Note: The phrase, “And he will turn the hearts of the fathers to the children…” proves a bit difficult to interpret.  It could mean that the coming of the Forerunner would bring healing to broken parent/child relationships; however, the text probably has a different meaning.  Perhaps it means that John’s generation would be reconciled to the godliness and testimony of their Jewish ancestral fathers.  If we take this position on the passage, the text would indicate that John’s work would create a kind of solidarity and unity between his generation and the godly Jewish people of the past

2.       Sadly, the initial fear of Zacharias quickly gave way to unbelief.  He expressed his doubt to Gabriel, and the angel responded in two ways.  First, he asserted his position as one who stood in the presence of God and was sent to speak this good news to Zacharias.  Second, the angel declared that Zacharias remain dumb until the birth of the child.  Verse sixty-two seems to point out that Zacharias could not hear either; thus, his friends had to make hand motions to him concerning the name given to the infant.

3.      After this miraculous occurrence in the Temple, Zacharias and Elisabeth returned to their home in the hill country of Judea.  Just as the angel had promised, Elisabeth conceived and she received a tender and encouraging visit from her relative Mary.

 

II.                The Circumcision of John the Baptist (Luke 1:57-66)

A.     Though the conception of John was quite miraculous, the birth followed a normal pattern.  When Elisabeth’s time came, she gave birth to a son, and the couple’s friends gathered to celebrate the joyous occasion.

B.     The friends anticipated that Zacharias and Elisabeth would select a family name for the child, but Zacharias insisted that the boy would be named John, just as the angel had revealed.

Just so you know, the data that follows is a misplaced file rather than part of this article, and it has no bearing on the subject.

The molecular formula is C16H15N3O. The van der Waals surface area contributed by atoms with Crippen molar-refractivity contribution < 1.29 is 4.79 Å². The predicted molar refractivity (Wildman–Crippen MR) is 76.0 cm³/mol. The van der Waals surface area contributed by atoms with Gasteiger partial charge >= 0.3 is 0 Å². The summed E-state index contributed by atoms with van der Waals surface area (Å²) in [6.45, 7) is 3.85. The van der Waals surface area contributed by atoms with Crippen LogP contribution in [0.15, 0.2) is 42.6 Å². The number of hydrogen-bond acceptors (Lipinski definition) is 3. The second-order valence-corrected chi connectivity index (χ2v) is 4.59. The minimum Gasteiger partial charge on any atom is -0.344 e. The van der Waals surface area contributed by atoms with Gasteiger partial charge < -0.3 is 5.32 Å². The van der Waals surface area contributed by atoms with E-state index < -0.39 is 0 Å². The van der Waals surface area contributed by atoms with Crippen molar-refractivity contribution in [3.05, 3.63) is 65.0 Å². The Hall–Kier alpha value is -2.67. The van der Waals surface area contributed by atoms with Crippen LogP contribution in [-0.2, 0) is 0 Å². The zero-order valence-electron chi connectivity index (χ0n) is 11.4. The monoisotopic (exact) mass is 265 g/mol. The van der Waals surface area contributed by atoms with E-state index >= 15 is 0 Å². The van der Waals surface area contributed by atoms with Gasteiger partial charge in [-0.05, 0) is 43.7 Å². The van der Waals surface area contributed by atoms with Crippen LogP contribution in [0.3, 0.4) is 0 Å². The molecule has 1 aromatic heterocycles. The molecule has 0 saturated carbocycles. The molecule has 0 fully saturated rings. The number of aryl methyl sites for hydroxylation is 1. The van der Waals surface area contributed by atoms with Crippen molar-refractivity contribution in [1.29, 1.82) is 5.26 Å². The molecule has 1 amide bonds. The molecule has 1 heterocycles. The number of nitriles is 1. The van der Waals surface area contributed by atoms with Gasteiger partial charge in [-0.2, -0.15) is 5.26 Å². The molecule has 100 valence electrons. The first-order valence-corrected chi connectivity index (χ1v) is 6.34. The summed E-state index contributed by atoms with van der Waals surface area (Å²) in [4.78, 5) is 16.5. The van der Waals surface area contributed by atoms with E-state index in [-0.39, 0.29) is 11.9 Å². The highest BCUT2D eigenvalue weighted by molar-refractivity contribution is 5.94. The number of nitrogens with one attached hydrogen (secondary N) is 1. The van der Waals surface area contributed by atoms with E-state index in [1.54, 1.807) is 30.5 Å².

III.             The Benedictus of Zacharias (Luke 1:67-80)

A.     The first portion of Zacharias’ hymn of praise focuses on the coming Messiah.  God, he predicted, was visiting his people with redemption and the power (horn) of salvation.  Verse sixty-nine refers to the house of David (tribe of Judah); thus, these words cannot refer to John (Tribe of Levi). 

B.     Not only would the coming Promised One bring salvation to his people, but he would also fulfill all of the Messianic predictions of the Old Testament.  The Christocentric nature of Zacharias’ praise continues in verses seventy-six and following, but he does mention the role that John the Baptist would play in God’s redemptive plan.  He will serve as the prophet of the Lord and prepare the way for him.  After a sentence or two about John, Zacharias returned to the theme of the glorious redeemer that God had promised.  The dawn of grace now appeared on the horizon of history, and soon a Great Light would shine in a dark and sinful world.  This glorious Light would bring salvation to those who sat in darkness, dispel the gloom and shadow of death, and illumine the way of peace.